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"The Importance of Blushing " by Philip Jason

Accordingly, love predates. It is the first of twelve

unique glimpses of the open petal. The others, in no

particular order: harmony, value, shine, scale, color,

scope, distance, explanation, viability, blush and resin.

-The History of Tulips


In The History of Tulips, a butterfly is a type of shadow

that has seen all twelve glimpses of the open petal.

They are common to the Third Hemisphere,

found sometimes wandering the forest hallways

of the Fourth. Their scholars have anxious jaws,

bitter, unclean fingernails and an obsession

with the bright light of television reruns,

particularly when it reflects off the skin.


Let me restate:

the skin has been flooding with blood for eons. 

It is said that the first blush was probably an accident

and we are correct to disregard it.

All attention should fall on its cousin, the second blush,

which swept outward from a cheek

and turned the colors of an entire desert.


Let me restate again:

The skin is an aura. A taffy-pulled

particle of light. There are no singing bowls

that do not sing to it, no postman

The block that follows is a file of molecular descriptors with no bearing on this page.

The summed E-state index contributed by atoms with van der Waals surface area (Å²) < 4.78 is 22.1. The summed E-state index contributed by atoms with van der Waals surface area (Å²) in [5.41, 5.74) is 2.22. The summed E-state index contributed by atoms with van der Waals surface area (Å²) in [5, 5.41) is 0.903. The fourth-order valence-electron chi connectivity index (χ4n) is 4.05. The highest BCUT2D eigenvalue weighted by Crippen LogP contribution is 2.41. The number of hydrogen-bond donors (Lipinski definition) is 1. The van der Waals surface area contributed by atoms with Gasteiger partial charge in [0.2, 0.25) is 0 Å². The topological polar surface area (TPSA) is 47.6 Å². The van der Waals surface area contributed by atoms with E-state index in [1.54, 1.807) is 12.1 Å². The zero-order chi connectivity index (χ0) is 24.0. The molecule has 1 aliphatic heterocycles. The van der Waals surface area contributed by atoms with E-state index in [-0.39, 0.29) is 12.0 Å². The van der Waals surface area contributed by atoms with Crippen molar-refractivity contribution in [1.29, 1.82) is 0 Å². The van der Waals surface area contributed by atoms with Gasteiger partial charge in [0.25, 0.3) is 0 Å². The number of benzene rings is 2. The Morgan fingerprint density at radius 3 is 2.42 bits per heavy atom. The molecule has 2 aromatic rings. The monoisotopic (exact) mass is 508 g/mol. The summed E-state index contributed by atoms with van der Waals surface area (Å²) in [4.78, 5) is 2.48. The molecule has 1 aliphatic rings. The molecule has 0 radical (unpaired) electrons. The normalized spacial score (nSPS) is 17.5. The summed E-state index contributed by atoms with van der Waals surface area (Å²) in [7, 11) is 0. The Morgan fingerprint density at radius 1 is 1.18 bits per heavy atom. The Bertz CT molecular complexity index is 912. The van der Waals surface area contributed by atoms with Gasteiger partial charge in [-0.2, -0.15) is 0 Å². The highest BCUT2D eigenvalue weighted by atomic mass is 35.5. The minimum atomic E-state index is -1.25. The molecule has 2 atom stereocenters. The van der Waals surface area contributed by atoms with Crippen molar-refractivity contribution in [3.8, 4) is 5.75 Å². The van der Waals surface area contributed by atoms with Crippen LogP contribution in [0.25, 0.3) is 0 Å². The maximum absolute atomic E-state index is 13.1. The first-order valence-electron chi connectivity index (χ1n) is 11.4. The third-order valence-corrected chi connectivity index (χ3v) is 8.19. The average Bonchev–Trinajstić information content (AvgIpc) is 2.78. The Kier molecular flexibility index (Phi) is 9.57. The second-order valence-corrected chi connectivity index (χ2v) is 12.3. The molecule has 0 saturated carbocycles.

delivering sentimental letters that do not

have its scent burrowed deep into their fibers.

Without it, we are bones and organs

related loosely through lazy innuendo.

Surely in the upper spheres

there’s a kaleidoscope that the luminous tailors use

to cover our soft humanity


And yet, the butterflies, in their scholarly writings,

make no mention of such a device.

Instead, they speak of the world as a single moment

in which a holy voice whispers them into being. 

Their entire language is based

on these whispers. In it, they have over two thousand

sounds for colors, each of which comes in three

tenses. By comparison there is only one sound

for us: tchtckscht, which translates to

the pause between words that holds the color red.

Philip Jason was born and raised in NY. He graduated from The University of Pennsylvania with a degree in business. He has published in a variety of literary magazines including Prairie Schooner, The Pinch, Ninth Letter, Mid American Review, Canary and Summerset Review, and has received the Henfield Prize in Fiction. His first novel, Window Eyes, is available from Unsolicited Press.

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